But this is not that simple. Now a ups is also built with sensors to detect an overload and they won't work like a normal battery and will or rather shouldn't work with loads higher than that they are rated for.

 

Theoretically your ups can supply 1600watts brand new but it's designed only for 1200watts its internal circuits won't allow it higher. And at 100% (according to medbor, I want a kill-o-watt meter in to determine an exact figure) you will need 1500watts on the ups side of the psu. Meaning the sensing circuits set 300watts lower will shut off the ups.

 

So the ups isn't useless but rather maybe not properly matched for your requirements.

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It's not worthless it is intended to protect your equipment from unexpected power outages. So hardware isn't damaged and also so that any work can be saved before it is powered down safely.

 

I would recommend a ups if you experience regular power outages and poor power supply (provided this is your utility companies fault and not house wiring).

 

I ain't going to agree with medbor until I know what you are drawing but if you are maxing your psu out at 1200watts rms, I will outline sone things. So 2000va (2000x0.8(assuming worst with ups power factor)= 1600watts) and 1200watts system load (would be assuming .9 power factor more likely PSUs are more efficient the UPSs at this current time (this is in general tho, you get what you pay for)) so 1200 would become 1333 watts, however these efficiencies usually follow a curve so we will hedge bets and say .8 which means 1500watts. Only a 100watt theoretical buffer on a one hour supply of 1600watts so you could look at slightly more than an hour of power supply.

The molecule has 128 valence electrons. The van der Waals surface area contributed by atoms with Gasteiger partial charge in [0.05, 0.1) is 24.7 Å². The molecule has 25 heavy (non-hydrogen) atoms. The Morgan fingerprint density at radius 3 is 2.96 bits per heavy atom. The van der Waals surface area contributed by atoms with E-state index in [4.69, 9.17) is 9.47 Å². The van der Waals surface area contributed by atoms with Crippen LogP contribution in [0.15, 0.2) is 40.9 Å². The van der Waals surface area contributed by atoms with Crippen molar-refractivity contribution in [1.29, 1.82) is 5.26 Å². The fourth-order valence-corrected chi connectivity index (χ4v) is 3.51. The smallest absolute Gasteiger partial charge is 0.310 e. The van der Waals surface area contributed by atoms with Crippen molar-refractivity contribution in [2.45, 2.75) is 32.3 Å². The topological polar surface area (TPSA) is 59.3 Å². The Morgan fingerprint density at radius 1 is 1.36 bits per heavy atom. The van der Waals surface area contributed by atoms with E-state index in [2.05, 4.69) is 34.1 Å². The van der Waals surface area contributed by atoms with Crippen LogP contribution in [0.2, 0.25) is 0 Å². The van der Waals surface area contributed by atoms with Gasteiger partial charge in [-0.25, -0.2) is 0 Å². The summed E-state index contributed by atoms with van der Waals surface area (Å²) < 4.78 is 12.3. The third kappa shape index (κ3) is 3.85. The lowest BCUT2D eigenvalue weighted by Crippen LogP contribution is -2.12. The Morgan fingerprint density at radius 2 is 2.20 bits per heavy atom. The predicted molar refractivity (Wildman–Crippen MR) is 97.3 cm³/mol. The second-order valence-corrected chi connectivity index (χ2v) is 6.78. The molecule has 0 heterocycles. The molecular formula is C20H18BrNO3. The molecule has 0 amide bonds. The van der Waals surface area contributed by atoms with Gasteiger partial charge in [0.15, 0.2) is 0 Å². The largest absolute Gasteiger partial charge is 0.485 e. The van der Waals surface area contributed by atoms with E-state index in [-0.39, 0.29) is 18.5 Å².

But this is not that simple. Now a ups is also built with sensors to detect an overload and they won't work like a normal battery and will or rather shouldn't work with loads higher than that they are rated for.

 

Theoretically your ups can supply 1600watts brand new but it's designed only for 1200watts its internal circuits won't allow it higher. And at 100% (according to medbor, I want a kill-o-watt meter in to determine an exact figure) you will need 1500watts on the ups side of the psu. Meaning the sensing circuits set 300watts lower will shut off the ups.

 

So the ups isn't useless but rather maybe not properly matched for your requirements.

 

Cause i don't fully understand ,

You mean that i need a ups 1500w+

 

What in your opinion Ups i need to be safe and to be able to handle even in full load of my psu?

 

This will do the job?

http://computers.xpatit.gr/9-ΠΕΡΙΦΕΡΕΙΑΚΑ/242-UPS-INFORM-C-3000.html

 

Or this?

http://www.nvtech.gr/online-store.html?page=shop.product_details&flypage=tpflypage.tpl&product_id=1129&category_id=27&manufacturer_id=0&option=com_virtuemart

Edited by akis_56